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abstract = "Objective - To determine sensitivity and specificity of radiography, ultrasonography, and antegrade pyelography for detection of ureteral obstructions in cats. Design - Retrospective study. Animals - 11 cats. Procedure - Medical records of cats that had radiography, ultrasonography, and antegrade pyelography performed for suspected ureteral obstructions were examined. Ultrasound-guided pyelocentesis and fluoroscopic-assisted antegrade pyelography were performed on 18 kidneys in 11 cats. Obstructive ureteral lesions were confirmed in all cats by surgical or necropsy examination. Sensitivity and specificity of survey radiography, ultrasonography, and antegrade pyelography for identification of ureteral obstructions were calculated. Surgical or necropsy findings were used as the standard for comparison. Results - All cats were azotemic. Mean ± SD serum creatinine and BUN concentrations were 10.2 ± 6.1 and 149 ± 82 mg/dL, respectively. Fifteen of 18 ureters were found to be obstructed at surgery or necropsy. Sensitivity and specificity were 60 and 100{\%} for radiography and 100 and 33{\%} for ultrasonography, respectively, in identification of ureteral obstructions. Leakage of contrast material developed in 8 of 18 kidneys during antegrade pyelography and prevented diagnostic interpretation in 5 of 18 studies. For the 13 diagnostic studies, specificity and sensitivity were 100{\%} by use of the antegrade pyelography technique. Correct identification of the anatomic location of the ureteral obstruction was obtained in 100{\%} of diagnostic antegrade pyelography studies and in 60{\%} of radiography or ultrasonography studies. Conclusions and Clinical Relevance - Antegrade pyelography can be a useful alternative in the diagnosis and localization of ureteral obstructions in azotemic cats, although leakage of contrast material may prevent interpretation of the study.",
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AU - Adin, Christopher A.

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AU - Nyland, Thomas G.

AU - Hughes, Joanne M.

AU - Gregory, Clare R.

AU - Kyles, Andrew E.

AU - Cowgill, Larry D

AU - Ling, Gerald V.

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N2 - Objective - To determine sensitivity and specificity of radiography, ultrasonography, and antegrade pyelography for detection of ureteral obstructions in cats. Design - Retrospective study. Animals - 11 cats. Procedure - Medical records of cats that had radiography, ultrasonography, and antegrade pyelography performed for suspected ureteral obstructions were examined. Ultrasound-guided pyelocentesis and fluoroscopic-assisted antegrade pyelography were performed on 18 kidneys in 11 cats. Obstructive ureteral lesions were confirmed in all cats by surgical or necropsy examination. Sensitivity and specificity of survey radiography, ultrasonography, and antegrade pyelography for identification of ureteral obstructions were calculated. Surgical or necropsy findings were used as the standard for comparison. Results - All cats were azotemic. Mean ± SD serum creatinine and BUN concentrations were 10.2 ± 6.1 and 149 ± 82 mg/dL, respectively. Fifteen of 18 ureters were found to be obstructed at surgery or necropsy. Sensitivity and specificity were 60 and 100% for radiography and 100 and 33% for ultrasonography, respectively, in identification of ureteral obstructions. Leakage of contrast material developed in 8 of 18 kidneys during antegrade pyelography and prevented diagnostic interpretation in 5 of 18 studies. For the 13 diagnostic studies, specificity and sensitivity were 100% by use of the antegrade pyelography technique. Correct identification of the anatomic location of the ureteral obstruction was obtained in 100% of diagnostic antegrade pyelography studies and in 60% of radiography or ultrasonography studies. Conclusions and Clinical Relevance - Antegrade pyelography can be a useful alternative in the diagnosis and localization of ureteral obstructions in azotemic cats, although leakage of contrast material may prevent interpretation of the study.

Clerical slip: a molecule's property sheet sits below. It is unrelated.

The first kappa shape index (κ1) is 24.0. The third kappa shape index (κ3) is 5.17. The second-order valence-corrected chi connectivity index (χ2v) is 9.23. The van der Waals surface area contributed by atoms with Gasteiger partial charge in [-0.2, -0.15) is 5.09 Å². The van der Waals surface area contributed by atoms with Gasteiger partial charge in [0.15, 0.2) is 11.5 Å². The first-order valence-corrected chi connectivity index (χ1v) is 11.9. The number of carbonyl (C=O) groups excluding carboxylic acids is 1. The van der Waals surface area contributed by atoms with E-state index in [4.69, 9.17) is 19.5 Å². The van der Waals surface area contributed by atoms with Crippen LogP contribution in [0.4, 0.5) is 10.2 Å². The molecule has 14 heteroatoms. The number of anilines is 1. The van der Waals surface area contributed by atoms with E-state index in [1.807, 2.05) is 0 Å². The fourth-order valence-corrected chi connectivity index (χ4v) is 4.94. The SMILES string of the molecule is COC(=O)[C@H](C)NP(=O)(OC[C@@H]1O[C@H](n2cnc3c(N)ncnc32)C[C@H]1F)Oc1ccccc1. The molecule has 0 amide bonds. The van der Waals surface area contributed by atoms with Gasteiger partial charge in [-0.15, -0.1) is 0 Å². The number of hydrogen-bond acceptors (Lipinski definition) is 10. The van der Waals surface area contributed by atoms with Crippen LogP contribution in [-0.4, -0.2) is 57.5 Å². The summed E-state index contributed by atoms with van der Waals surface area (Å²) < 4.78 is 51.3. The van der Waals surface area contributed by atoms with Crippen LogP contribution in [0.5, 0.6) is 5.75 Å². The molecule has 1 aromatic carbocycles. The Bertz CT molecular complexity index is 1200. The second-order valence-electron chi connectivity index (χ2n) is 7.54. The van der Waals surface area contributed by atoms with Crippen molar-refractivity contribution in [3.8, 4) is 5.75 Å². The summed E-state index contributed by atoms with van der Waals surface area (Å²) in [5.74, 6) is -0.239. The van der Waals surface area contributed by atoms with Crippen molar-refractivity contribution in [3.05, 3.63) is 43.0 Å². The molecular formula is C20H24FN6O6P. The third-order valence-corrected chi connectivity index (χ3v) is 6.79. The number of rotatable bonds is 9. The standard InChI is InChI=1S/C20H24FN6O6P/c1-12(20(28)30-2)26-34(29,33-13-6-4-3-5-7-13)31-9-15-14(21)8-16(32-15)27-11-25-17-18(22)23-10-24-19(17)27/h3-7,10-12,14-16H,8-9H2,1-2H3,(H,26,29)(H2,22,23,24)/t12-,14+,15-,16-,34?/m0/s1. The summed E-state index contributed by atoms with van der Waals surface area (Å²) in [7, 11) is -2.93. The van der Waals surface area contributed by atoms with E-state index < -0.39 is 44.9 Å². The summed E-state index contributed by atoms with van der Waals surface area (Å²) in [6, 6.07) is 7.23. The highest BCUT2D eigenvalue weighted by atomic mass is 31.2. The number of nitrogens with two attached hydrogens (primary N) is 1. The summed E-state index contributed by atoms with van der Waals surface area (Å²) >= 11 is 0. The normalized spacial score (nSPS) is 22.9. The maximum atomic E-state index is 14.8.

AB - Objective - To determine sensitivity and specificity of radiography, ultrasonography, and antegrade pyelography for detection of ureteral obstructions in cats. Design - Retrospective study. Animals - 11 cats. Procedure - Medical records of cats that had radiography, ultrasonography, and antegrade pyelography performed for suspected ureteral obstructions were examined. Ultrasound-guided pyelocentesis and fluoroscopic-assisted antegrade pyelography were performed on 18 kidneys in 11 cats. Obstructive ureteral lesions were confirmed in all cats by surgical or necropsy examination. Sensitivity and specificity of survey radiography, ultrasonography, and antegrade pyelography for identification of ureteral obstructions were calculated. Surgical or necropsy findings were used as the standard for comparison. Results - All cats were azotemic. Mean ± SD serum creatinine and BUN concentrations were 10.2 ± 6.1 and 149 ± 82 mg/dL, respectively. Fifteen of 18 ureters were found to be obstructed at surgery or necropsy. Sensitivity and specificity were 60 and 100% for radiography and 100 and 33% for ultrasonography, respectively, in identification of ureteral obstructions. Leakage of contrast material developed in 8 of 18 kidneys during antegrade pyelography and prevented diagnostic interpretation in 5 of 18 studies. For the 13 diagnostic studies, specificity and sensitivity were 100% by use of the antegrade pyelography technique. Correct identification of the anatomic location of the ureteral obstruction was obtained in 100% of diagnostic antegrade pyelography studies and in 60% of radiography or ultrasonography studies. Conclusions and Clinical Relevance - Antegrade pyelography can be a useful alternative in the diagnosis and localization of ureteral obstructions in azotemic cats, although leakage of contrast material may prevent interpretation of the study.